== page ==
Studies show that 80% of our families live paycheck-to-paycheck. Lack of savings leads to an inability to pay for much, which then impacts many small businesses who also live on an ongoing cash flow. You can’t spend what you don’t have. Federal workers and contractors suffer greatly every time a shutdown happens. And we cannot overlook the long-term damage to the federal workforce from the level of disrespect being shown towards government service and the further exodus of qualified employees who are forced to seek work (and more certainty) elsewhere. In total, the negative economic impacts will continue to pile up, as economists further assess the damage left behind and the total cost to the economy, all of which amounted to nothing but an unfortunate political stunt by President Trump.
The shutdown highlighted the mess we have in Washington. Key issues—climate change, the national debt, and ticking time bombs all around the world—are getting little or no attention. Instead, we fight over a 5 billion dollar wall the President wants that even many Republicans in Congress do not. I can assure you Presidents Reagan, George H. W. Bush, and “W” would have not pushed issues for which the public and even their own party had serious reservations.
And such actions certainly do not help our image around the world, when at the same time we have abandoned all other nations on dealing with climate change. Our approach to securing much needed trade deals seems to be “our way or the highway.” A win-win approach almost always goes into deals that get finalized, serving the best interests of both parties and the American people. Additionally, we are much better off economically when our world partners are prospering too. I fear the practice of shutting down government only emboldens those who support this kind of approach to deal-making, and we should all be wary of the precedent we risk setting by making hostage-taking a normal tool for negotiation in Congress.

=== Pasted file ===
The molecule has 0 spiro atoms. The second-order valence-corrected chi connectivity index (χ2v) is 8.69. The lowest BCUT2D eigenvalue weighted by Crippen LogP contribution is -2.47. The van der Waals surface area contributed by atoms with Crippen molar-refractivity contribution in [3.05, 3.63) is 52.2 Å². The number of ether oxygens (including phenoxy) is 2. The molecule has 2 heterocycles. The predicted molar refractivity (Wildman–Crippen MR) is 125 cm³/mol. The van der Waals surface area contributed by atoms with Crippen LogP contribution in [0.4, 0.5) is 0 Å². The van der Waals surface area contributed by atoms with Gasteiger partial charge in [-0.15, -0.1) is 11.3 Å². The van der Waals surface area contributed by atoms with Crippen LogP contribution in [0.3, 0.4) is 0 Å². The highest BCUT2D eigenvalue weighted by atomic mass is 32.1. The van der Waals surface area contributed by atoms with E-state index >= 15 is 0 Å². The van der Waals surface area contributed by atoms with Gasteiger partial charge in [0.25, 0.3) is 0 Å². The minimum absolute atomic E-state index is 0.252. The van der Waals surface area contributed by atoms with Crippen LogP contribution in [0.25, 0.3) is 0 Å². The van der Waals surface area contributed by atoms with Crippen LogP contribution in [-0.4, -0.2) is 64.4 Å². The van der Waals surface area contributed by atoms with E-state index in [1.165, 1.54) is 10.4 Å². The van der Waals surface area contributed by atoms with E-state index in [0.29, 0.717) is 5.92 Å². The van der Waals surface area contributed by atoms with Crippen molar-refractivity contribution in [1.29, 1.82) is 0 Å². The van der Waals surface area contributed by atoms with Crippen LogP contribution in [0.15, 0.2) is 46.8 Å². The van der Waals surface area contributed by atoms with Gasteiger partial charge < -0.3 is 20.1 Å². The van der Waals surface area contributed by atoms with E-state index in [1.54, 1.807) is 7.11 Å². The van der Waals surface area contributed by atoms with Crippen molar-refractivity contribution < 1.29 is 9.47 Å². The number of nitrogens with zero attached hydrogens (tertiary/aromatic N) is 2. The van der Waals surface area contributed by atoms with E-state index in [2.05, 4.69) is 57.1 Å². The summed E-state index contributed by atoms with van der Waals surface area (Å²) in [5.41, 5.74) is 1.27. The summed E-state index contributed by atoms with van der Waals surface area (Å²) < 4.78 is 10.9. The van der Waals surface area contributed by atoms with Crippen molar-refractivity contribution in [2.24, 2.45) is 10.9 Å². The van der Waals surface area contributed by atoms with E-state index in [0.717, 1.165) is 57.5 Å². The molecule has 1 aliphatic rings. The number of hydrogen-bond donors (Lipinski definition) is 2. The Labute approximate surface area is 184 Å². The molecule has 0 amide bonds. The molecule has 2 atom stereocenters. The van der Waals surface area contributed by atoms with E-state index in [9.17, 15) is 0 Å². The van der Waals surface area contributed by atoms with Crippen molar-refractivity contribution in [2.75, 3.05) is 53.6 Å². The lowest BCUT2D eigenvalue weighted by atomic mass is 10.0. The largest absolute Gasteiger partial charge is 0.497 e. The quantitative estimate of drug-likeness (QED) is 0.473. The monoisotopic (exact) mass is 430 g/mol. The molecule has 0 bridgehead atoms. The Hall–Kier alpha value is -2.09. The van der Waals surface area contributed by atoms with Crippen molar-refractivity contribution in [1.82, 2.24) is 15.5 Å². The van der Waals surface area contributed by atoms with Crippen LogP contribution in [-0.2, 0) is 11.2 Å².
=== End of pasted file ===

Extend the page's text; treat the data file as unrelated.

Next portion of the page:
In the end, this shutdown ended because the cost to the country finally became a substantive political cost to President Trump, to the point where the President himself began to take notice. The onslaught of concerns over the delivery of basic government services and the security of the American public began to pile up and, eventually, boil over—even among some of President Trump’s staunchest supporters. I’ve always said that, in the end, voters can have real influence but political leaders need to know their concerns and the facts around the issues. So maybe this was an example of that process finally playing out, and it might even help to make the scope and impact of government more real and tangible for more Americans. And, perhaps, we can all agree to view our public employees as the do-er’s of the people’s business and treat them with respect and confidence.
The past 35 days have clearly demonstrated that the practice of shutting down government serves no one. And, while it’s true that this shutdown has brought about no tangible gain, it may have brought an opportunity. It is my sincere hope that we can use this unfortunate event to find a bipartisan solution, legislatively or otherwise, to take future shutdowns off the table and seek better ways to resolve our political disagreements without inflicting such unnecessary harm on the country.